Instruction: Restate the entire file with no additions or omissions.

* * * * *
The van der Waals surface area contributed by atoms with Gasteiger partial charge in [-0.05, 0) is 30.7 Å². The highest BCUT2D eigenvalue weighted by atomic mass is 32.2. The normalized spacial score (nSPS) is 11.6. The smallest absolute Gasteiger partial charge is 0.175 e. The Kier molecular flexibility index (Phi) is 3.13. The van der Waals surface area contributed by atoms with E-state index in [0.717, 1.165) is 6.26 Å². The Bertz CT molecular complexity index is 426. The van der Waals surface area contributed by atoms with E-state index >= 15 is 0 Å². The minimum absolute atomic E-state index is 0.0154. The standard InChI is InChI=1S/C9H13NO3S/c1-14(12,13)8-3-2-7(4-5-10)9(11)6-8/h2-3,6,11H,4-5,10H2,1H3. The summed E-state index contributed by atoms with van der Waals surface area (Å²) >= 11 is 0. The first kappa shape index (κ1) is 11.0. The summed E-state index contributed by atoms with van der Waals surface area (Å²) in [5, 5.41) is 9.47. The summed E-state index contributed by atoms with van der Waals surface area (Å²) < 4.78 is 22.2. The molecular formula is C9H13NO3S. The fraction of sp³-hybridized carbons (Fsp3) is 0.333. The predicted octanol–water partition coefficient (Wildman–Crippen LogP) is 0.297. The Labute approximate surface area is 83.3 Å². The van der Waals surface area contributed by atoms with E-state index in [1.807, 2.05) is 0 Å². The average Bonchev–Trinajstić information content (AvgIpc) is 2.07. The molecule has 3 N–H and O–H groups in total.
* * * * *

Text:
The van der Waals surface area contributed by atoms with Gasteiger partial charge in [-0.05, 0) is 30.7 Å². The highest BCUT2D eigenvalue weighted by atomic mass is 32.2. The normalized spacial score (nSPS) is 11.6. The smallest absolute Gasteiger partial charge is 0.175 e. The Kier molecular flexibility index (Phi) is 3.13. The van der Waals surface area contributed by atoms with E-state index in [0.717, 1.165) is 6.26 Å². The Bertz CT molecular complexity index is 426. The van der Waals surface area contributed by atoms with E-state index >= 15 is 0 Å². The minimum absolute atomic E-state index is 0.0154. The standard InChI is InChI=1S/C9H13NO3S/c1-14(12,13)8-3-2-7(4-5-10)9(11)6-8/h2-3,6,11H,4-5,10H2,1H3. The summed E-state index contributed by atoms with van der Waals surface area (Å²) >= 11 is 0. The first kappa shape index (κ1) is 11.0. The summed E-state index contributed by atoms with van der Waals surface area (Å²) in [5, 5.41) is 9.47. The summed E-state index contributed by atoms with van der Waals surface area (Å²) < 4.78 is 22.2. The molecular formula is C9H13NO3S. The fraction of sp³-hybridized carbons (Fsp3) is 0.333. The predicted octanol–water partition coefficient (Wildman–Crippen LogP) is 0.297. The Labute approximate surface area is 83.3 Å². The van der Waals surface area contributed by atoms with E-state index in [1.807, 2.05) is 0 Å². The average Bonchev–Trinajstić information content (AvgIpc) is 2.07. The molecule has 3 N–H and O–H groups in total.